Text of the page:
GASCON (GGRs: Governance and Standards for Carbon Neutrality)

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The immediate predecessor to GASCON is the Greenhouse Gas Removal Incentives and Policies Project (GRIP 2016-19), also supported by ClimateWorks. GRIP assumed a role for GGR technologies in combating climate change, and aimed to shift debate on GGR governance from an emphasis on control to that of responsible innovation.  It thus focused on what policy incentives and policy pathways might accelerate and improve the assessment of Greenhouse Gas Removal (GGR) techniques, and what criteria they may need to meet in order to be acceptable.

GRIP focused on the UK, exploring a wide range of GGR technology options with experts and stakeholders and making some recommendations as to broad policy pathways to encourage innovation and clarify policy options.  Though GRIP started to develop a comparative perspective through reviews of GGR policy in some other jurisdictions, GASCON has been designed to extend this comparative approach in scope and detail.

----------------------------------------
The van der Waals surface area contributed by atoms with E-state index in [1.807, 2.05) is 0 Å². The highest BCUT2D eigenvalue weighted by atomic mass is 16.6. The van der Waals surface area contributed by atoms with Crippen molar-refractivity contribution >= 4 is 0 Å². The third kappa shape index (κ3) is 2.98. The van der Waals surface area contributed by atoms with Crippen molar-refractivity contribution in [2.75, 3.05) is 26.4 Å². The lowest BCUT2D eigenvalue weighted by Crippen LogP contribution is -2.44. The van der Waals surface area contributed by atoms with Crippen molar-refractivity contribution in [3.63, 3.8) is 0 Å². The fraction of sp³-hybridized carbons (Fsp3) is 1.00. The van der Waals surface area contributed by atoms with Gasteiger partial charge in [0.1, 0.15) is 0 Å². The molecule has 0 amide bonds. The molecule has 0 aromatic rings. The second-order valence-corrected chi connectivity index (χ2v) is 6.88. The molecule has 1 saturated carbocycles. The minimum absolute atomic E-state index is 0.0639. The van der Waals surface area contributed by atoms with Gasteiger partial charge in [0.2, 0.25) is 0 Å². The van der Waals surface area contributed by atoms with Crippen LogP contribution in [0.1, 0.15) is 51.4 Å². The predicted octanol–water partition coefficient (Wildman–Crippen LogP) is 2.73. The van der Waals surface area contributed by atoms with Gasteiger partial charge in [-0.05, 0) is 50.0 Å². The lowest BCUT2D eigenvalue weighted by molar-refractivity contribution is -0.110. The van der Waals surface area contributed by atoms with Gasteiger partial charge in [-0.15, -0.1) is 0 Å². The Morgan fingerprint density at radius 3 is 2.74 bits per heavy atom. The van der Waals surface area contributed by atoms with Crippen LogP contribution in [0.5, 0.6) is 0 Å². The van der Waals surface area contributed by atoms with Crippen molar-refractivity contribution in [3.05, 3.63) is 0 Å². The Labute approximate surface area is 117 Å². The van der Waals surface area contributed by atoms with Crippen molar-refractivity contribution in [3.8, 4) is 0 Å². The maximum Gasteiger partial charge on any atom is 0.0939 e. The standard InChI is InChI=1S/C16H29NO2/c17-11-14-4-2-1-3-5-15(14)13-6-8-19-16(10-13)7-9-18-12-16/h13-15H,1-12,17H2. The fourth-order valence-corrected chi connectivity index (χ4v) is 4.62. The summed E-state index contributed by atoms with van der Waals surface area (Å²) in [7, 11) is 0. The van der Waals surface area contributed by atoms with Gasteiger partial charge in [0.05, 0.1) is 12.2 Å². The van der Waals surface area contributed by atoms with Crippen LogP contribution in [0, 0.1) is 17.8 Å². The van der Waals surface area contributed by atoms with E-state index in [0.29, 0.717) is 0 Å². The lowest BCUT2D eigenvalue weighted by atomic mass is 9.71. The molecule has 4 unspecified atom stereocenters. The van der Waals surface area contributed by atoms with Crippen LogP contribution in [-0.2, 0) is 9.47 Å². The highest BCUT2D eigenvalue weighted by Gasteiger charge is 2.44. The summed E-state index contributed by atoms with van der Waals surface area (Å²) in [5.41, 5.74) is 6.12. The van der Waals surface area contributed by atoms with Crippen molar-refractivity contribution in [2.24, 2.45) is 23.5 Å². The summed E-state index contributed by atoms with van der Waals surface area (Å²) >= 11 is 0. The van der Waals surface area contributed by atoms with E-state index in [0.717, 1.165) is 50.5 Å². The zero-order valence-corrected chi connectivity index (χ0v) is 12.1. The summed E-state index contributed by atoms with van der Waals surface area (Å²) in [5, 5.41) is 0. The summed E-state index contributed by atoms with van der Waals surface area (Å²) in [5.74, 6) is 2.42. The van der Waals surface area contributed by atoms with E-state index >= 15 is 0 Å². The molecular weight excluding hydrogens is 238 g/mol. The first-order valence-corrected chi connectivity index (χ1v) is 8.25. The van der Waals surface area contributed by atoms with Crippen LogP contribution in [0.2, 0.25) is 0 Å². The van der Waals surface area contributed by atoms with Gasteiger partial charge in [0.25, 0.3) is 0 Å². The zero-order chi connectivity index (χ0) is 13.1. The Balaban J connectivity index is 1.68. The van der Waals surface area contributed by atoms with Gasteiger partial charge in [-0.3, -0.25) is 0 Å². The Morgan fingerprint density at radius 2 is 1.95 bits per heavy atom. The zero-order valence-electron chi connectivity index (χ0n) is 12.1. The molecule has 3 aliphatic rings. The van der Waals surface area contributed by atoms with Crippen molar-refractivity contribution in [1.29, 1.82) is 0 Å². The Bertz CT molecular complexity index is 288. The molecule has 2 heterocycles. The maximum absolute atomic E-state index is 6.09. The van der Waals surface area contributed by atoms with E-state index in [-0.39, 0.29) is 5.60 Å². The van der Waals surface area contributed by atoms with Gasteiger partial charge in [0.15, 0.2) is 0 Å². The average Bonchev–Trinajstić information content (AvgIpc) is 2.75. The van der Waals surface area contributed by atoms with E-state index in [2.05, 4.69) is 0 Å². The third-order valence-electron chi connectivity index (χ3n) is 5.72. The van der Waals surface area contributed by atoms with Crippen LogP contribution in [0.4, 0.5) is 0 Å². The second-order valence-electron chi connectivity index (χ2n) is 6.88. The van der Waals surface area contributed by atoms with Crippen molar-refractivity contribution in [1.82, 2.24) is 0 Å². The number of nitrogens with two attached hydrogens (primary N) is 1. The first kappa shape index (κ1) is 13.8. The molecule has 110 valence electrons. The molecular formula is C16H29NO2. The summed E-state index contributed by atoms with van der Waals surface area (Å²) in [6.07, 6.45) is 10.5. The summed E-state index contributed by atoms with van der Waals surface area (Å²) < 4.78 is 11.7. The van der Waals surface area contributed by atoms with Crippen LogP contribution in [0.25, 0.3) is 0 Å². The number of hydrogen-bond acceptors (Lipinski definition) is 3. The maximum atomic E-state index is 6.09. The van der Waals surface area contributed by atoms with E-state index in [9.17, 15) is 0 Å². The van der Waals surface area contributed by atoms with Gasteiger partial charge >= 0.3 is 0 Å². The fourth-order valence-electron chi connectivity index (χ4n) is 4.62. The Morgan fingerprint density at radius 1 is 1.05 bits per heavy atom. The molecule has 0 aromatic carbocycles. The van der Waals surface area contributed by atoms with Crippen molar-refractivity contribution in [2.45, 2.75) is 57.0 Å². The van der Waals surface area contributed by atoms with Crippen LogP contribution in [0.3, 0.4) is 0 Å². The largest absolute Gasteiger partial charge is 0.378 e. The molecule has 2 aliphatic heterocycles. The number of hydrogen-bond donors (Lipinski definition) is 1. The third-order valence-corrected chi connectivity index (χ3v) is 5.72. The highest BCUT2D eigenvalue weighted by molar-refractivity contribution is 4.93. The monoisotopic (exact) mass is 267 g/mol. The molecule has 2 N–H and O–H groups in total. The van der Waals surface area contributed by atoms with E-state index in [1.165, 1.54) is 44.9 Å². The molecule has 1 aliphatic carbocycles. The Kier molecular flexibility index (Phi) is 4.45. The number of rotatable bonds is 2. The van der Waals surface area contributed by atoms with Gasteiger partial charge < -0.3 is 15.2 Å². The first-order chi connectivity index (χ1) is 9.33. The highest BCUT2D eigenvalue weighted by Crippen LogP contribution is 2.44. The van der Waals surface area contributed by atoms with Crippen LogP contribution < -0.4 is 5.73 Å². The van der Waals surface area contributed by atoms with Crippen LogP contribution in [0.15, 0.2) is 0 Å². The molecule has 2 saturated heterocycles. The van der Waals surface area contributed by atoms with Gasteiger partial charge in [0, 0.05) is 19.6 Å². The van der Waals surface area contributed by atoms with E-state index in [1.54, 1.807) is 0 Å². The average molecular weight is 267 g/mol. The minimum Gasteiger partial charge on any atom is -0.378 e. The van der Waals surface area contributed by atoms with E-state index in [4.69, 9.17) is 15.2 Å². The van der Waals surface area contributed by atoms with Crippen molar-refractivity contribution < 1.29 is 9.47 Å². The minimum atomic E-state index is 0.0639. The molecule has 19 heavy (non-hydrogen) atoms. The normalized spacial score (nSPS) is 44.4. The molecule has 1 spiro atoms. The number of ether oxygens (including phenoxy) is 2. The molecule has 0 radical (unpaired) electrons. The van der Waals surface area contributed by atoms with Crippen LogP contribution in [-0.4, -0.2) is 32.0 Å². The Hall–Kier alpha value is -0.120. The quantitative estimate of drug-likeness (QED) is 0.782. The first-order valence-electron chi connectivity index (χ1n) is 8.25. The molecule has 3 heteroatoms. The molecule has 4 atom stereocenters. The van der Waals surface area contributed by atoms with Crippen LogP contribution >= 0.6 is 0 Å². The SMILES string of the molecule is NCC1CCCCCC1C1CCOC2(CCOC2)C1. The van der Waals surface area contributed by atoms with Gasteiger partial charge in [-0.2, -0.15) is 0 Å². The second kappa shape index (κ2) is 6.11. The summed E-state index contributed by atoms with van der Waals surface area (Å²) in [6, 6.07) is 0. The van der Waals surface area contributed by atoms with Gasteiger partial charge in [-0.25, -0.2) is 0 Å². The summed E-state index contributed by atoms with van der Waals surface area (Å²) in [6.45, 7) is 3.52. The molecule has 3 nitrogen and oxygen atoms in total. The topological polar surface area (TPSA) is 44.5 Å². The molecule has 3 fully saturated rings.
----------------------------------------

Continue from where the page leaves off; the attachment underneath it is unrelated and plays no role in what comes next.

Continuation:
Detailed research on individual jurisdictions is important because different countries have very different views on the role GGRs should play in any effort to tackle climate change, as they will be differently affected by their deployment and will bear different risk burdens and/or local development opportunities. 

Working across a number of federal and state jurisdictions, and with non-state actors, GASCON will explore how different policy systems interpret the relevance of large-scale carbon dioxide removal, and the suitability of different GGR approaches, as part of their respective climate change mitigation strategies. 

In its initial phase, the project focuses on:

  • Possible GGR developments that are congruent with national environmental resources, industrial capacities, and political and cultural values and priorities, and which maximise co-benefits with other development priorities, including other Sustainable Development Goals;
  • Locally appropriate policy instruments and policy incentives that may help to achieve these goals;
  • Analyse the gap between highly specific and diverse local approaches and emerging global capacities in GGR research, development and governance, and explore transnational mechanisms for risk assessment, monitoring and reparation.
  • Analyse how GGR agendas are being impacted by the proliferation of commitments to ‘carbon neutrality’ or ‘net zero.’